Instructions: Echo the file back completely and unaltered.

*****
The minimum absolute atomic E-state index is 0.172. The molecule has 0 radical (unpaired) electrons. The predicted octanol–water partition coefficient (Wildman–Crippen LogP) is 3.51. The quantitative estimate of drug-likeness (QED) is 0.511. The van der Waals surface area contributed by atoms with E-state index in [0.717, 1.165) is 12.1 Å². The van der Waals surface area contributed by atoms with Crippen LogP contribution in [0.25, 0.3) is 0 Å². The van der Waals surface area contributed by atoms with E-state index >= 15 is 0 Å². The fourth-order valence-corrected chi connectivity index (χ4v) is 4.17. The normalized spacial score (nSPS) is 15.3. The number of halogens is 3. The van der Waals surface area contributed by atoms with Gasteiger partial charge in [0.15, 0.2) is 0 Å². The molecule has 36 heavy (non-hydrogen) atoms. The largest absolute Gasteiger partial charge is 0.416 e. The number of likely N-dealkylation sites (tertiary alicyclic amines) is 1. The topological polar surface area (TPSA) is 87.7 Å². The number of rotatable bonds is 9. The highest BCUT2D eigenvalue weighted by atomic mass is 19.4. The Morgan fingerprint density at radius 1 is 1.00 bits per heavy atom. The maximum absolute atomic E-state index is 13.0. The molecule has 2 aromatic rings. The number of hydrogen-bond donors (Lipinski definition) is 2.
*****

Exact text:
The minimum absolute atomic E-state index is 0.172. The molecule has 0 radical (unpaired) electrons. The predicted octanol–water partition coefficient (Wildman–Crippen LogP) is 3.51. The quantitative estimate of drug-likeness (QED) is 0.511. The van der Waals surface area contributed by atoms with E-state index in [0.717, 1.165) is 12.1 Å². The van der Waals surface area contributed by atoms with Crippen LogP contribution in [0.25, 0.3) is 0 Å². The van der Waals surface area contributed by atoms with E-state index >= 15 is 0 Å². The fourth-order valence-corrected chi connectivity index (χ4v) is 4.17. The normalized spacial score (nSPS) is 15.3. The number of halogens is 3. The van der Waals surface area contributed by atoms with Gasteiger partial charge in [0.15, 0.2) is 0 Å². The molecule has 36 heavy (non-hydrogen) atoms. The largest absolute Gasteiger partial charge is 0.416 e. The number of likely N-dealkylation sites (tertiary alicyclic amines) is 1. The topological polar surface area (TPSA) is 87.7 Å². The number of rotatable bonds is 9. The highest BCUT2D eigenvalue weighted by atomic mass is 19.4. The Morgan fingerprint density at radius 1 is 1.00 bits per heavy atom. The maximum absolute atomic E-state index is 13.0. The molecule has 2 aromatic rings. The number of hydrogen-bond donors (Lipinski definition) is 2.